election. the most expensive race is north carolina which costs up to $100 million. >> are you worried that voters will watch all of the ads and end up not liking either of you? >> if you believe the ads, you believe senator hagan was a bad person. >> reporter: voters have struggled to tout achievements. this congress is the least productive ever. >> that is why many analysts believe that not only is this election not about either parties ideas, but really more about the fact that americans want to get rid of whoever is in there now and put somebody else in office. >> it is against the president and washington. >> exactly. >> john dickerson is here. our political contributor. >> good morning, charlie. >> what are you looking at earliest and most important? >> early is north carolina. it is one of the four battle
ground states when you think of north carolina, iowa and colorado and new hampshire that are being fought over. the other batch we look at are the red states. if democrats can hold on to north carolina, it is a less big night for republicans. if democrats lose north carolina, it will be a tough night. that is an early state to watch. later states, colorado, that is another key battle ground. we will talk about that in 2016. the other thing to nancy's point is the electorate is frustrated and sour. what if a lot of those don't turn out? it is the number of moderates and we will know that people looked at this and got sick of it and say i'll do something else other than vote. >> nancy, women could make historic gains tonight. >> we will not know if women have managed to pick up the seats in the senate or lose in the seat. they control one-fifth of the
senate. you have women senators who are vulnerable. mary landrieu of louisiana and jeanne shaheen of new hampshire. if they lose, we could see the numbers decrease. they are a trio of women who could enter the senate. joni ernst, a republican from iowa. michelle nunn of georgia and shelly capito of west georgia. >> john, you touched on it. voters are sick of everybody and the least productive congress. if the republicans take over the senate, what is likely to change? >> well, a lot of activity because republicans have said both in the senate and house have said if we take power, the next question is what will you do with it? you know, the republican brand has taken damage over the last several years. cbs polling and approval rating is about 20% in the congress. what republican leaders and strategists say we need to show we can get things done quickly.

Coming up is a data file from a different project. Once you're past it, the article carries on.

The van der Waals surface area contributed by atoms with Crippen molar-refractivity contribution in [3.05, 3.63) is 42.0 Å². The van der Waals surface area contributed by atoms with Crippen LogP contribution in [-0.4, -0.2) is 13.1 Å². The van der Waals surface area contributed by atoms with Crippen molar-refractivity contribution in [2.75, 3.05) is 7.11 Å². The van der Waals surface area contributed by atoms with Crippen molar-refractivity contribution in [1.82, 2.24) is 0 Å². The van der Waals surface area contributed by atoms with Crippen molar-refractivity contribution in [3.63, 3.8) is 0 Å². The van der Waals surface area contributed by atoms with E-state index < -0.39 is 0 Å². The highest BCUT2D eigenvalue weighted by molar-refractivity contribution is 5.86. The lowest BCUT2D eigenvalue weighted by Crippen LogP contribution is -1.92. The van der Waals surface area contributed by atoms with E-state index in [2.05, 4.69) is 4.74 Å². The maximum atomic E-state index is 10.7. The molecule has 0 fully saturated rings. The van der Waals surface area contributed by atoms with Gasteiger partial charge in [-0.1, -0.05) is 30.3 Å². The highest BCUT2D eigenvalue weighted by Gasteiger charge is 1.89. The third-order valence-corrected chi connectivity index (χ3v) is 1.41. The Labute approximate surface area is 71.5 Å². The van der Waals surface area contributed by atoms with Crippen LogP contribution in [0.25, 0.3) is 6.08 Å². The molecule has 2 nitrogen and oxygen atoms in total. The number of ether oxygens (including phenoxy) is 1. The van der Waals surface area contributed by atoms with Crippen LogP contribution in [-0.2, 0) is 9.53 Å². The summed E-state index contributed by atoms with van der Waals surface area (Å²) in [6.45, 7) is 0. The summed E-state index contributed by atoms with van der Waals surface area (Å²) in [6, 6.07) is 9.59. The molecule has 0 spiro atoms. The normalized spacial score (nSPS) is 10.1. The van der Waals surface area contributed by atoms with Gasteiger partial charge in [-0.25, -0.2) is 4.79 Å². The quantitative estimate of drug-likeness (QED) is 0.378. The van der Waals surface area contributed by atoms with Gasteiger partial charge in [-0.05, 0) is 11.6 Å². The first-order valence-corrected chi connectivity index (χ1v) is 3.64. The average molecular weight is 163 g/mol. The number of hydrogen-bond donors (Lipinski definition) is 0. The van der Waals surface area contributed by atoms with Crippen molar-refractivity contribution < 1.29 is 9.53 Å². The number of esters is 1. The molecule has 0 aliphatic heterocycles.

how do we appeal to women voters? they know they may do well in races and push back against democratic attacks with female voters, they know there is work to be done and political objectives. they know the electorate is different in 2016. >> you know, control of the senate changes. in the governors' offices, that is where people operate the way it is supposed to. that is where laws that are passed that effect health care and law and order. it touches people's daily lives. >> nancy and john, thank you so much. cbs news will have full coverage tonight on the cbs evening news with scott pelley. scott and i will anchor a one-hour primetime special.
we will be there with bought schieffer tonight right here on cbs. >> looking forward to it. it is fighting rebels in syria and winning the battle. this could mean more violence for the region. holly williams is in istanbul with more. holly, good morning. >> reporter: good morning. the nusra front, an al qaeda affiliate, has overrunned positions by moderate rebel groups in the northeast province. the groups are both backed by the u.s. and perceived weapons and training from america. al nusra is mapping in a town four miles from bab al hawa. they smuggled that to get